How to Handle a Bad Test Score

 

A bad test score can be a big shock, but it can also be the motivation your child needs to improve. Here’s what to do if your child didn’t meet their goals.

If your child can take the test again

Sign up for another exam
Signup for the next available test. If they’ve been studying, they’ve built momentum and put in a lot of hours; waiting six months wastes that effort. The only exception is if they scored way below their intended score and need a lot more tutoring and time to improve.

If your child took the ISEE and can’t take it again, there may be time to take the SSAT(and vice-versa). Many schools accept both tests.

If they took the PSAT, don’t worry about it (colleges don’t look at PSAT scores), but start their SAT or ACT prep earlier than you originally planned. If their PSAT was a disaster, look into taking the ACT, and definitely read SAT or ACT here.

Talk about it
Ask your child what happened on test day. Did anything go wrong? Did they think they did better? This doesn’t have to be a long talk. If you can order a copy of the test (The October, March or May SAT or the December, April or June ACT), do so.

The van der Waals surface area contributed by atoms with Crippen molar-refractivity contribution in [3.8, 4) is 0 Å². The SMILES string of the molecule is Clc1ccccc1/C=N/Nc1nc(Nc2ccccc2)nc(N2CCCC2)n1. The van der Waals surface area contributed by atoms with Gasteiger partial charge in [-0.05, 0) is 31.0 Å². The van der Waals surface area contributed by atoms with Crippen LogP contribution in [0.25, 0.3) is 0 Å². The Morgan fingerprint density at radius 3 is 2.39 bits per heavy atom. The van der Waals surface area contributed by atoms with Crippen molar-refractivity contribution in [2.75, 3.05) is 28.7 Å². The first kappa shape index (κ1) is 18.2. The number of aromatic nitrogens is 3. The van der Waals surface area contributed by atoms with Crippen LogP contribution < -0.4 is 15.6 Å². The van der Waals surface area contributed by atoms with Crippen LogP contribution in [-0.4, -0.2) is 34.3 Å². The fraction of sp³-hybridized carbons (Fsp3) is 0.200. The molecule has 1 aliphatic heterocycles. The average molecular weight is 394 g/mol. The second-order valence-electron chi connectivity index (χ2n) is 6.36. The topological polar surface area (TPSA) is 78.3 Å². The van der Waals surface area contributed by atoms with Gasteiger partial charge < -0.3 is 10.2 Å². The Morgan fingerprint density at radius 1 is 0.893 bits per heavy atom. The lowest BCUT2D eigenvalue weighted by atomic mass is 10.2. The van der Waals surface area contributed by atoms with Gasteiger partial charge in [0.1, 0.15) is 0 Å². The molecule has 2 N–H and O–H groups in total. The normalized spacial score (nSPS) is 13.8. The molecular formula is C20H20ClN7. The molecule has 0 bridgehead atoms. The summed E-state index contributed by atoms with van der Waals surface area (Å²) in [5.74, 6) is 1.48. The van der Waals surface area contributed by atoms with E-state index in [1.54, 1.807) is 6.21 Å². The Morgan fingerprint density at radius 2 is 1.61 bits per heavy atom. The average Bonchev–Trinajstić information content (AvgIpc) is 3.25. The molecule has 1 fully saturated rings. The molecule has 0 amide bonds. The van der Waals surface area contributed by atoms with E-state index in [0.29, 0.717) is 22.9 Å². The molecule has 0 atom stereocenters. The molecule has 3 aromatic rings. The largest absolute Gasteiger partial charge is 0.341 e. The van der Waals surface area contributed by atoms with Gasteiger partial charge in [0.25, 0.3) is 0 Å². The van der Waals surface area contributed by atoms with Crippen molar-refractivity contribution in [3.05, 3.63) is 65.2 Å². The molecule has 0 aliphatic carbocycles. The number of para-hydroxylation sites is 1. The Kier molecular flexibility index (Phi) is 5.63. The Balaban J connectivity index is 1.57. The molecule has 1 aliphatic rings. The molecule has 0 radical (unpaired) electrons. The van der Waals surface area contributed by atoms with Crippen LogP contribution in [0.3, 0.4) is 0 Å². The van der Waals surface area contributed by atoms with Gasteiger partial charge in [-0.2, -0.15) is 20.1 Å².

Understand it’s a process
Standardized tests are anxiety-inducing, and some kids need to get one bad score out of the way before they test to their ability. A bad test score can just mean your child had a bad day.

Make a plan
Make a scheduleto ensure your child is studying enough and addressing their weak points. Make sure they take a Biometric Edge exam so you can check your child’s pacing and whether they’re checking their work.

If your child can’t take the test again
Unfortunately, there’s not much you can do. In my experience, where someone goes to school matters less than what they do there. It may sound like a rotten consolation, but you can use a poor test score as a way to talk to your child about the value of hard work and the benefit of struggle .

In any case, make sure your child understands that a bad test score doesn’t mean failure in life. I’ve stated it before, but it bears repeating: it’s extremely important to stop any ideas your child might have that they cannot succeed in life because of one test. The world is full of successful people who bombed their standardized tests.

To your child’s success!

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